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If you understand all that, then you may be able to help the Oxford English Dictionary with their latest appeal. 

They want to hear about the unique words and expressions that children and young people use. 


In South Africa, these words and expressions often come from Tsotsitaal (also known as Flaaitaal) or more recently from i’Scamtho, a new youth language spoken in the kasi (townships), which is a mix of several of the country’s official languages – most notably (in alphabetical order) Afrikaans, English, isiXhosa, isiZulu, and Sesotho. 

Kids playing at the Plastic View informal settlement. Picture: Oupa Mokoena/African News Agency (ANA)


Examples include blesser for sugar daddy, G-string for BMW (due to the design of the front grill), and zozo for a shack.

The words that many of us hear for the first time from younger people often have a bigger story to tell about varieties of English used by particular ethnic or cultural groups, and their influence on the language as a whole. 

The OED’s aim is to record all distinctive words that shape the language, old and new, formal and informal.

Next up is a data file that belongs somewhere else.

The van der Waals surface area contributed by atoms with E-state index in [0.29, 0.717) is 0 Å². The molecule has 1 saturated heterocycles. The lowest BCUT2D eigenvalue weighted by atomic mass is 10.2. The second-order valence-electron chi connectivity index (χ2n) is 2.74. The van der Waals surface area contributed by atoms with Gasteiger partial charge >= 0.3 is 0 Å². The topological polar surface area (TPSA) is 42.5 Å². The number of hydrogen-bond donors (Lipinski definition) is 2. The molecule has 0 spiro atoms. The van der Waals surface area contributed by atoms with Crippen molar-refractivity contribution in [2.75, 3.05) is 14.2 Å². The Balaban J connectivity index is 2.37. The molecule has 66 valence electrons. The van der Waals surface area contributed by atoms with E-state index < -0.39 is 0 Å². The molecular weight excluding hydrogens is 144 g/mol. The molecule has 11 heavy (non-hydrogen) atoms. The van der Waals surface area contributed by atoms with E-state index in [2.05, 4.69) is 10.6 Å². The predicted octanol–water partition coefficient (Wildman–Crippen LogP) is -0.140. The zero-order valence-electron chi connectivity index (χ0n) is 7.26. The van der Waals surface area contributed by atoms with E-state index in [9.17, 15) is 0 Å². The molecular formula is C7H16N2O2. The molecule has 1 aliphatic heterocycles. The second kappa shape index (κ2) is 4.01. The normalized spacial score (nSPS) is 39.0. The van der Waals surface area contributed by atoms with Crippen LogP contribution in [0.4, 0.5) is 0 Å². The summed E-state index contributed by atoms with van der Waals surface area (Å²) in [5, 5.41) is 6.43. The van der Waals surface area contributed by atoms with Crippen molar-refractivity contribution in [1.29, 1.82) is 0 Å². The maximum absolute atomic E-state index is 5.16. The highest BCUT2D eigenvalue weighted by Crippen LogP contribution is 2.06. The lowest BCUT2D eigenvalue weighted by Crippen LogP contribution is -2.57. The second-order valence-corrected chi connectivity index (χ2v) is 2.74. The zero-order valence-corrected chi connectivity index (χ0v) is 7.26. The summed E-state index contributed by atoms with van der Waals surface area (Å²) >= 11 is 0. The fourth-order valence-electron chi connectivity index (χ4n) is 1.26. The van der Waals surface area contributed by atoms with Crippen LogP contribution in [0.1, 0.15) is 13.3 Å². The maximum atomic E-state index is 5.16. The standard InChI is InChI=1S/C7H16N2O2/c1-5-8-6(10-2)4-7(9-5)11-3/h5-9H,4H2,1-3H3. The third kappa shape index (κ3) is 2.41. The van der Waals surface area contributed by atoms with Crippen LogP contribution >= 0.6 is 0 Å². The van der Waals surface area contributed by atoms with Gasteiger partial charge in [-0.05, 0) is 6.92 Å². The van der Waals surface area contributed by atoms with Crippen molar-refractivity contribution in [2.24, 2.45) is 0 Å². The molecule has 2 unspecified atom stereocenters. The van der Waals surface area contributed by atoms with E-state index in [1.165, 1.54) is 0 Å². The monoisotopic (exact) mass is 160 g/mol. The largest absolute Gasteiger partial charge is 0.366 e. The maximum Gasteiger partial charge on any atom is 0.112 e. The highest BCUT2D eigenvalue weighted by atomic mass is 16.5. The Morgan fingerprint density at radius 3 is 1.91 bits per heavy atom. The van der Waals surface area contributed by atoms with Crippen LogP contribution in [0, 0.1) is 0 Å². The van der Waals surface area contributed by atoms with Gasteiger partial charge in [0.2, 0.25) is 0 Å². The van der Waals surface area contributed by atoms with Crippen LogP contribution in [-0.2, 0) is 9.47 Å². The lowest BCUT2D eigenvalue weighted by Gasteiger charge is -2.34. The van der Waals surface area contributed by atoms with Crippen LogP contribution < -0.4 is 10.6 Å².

Slang terms are always challenging for dictionary editors to track but young people’s language today can be particularly elusive—because the terms that are in vogue change so rapidly and newer ephemeral modes of communication (texting, WhatsApp, Snapchat, etc.) make it difficult to monitor and record this kind of vocabulary. 


That’s why they’re asking for your help in identifying the language used by children and teenagers today.

Even if the examples above leave you bewildered, you can still help them. Do your children, grandchildren, students, or teenage neighbours use words that are completely unfamiliar to you—or familiar words in very unfamiliar ways? 

Since when did blind mean exciting or cool? Who decided that if someone is a cheese boy he is a spoilt brat?  


Or perhaps you remember words or terms from your own childhood that are not yet recorded in the dictionary—the names of playground games, for example? 

They’d love to hear about those, too. Join the conversation on Twitter at #youthslangappeal or send your words to their website.

– Adapted from Oxford University press release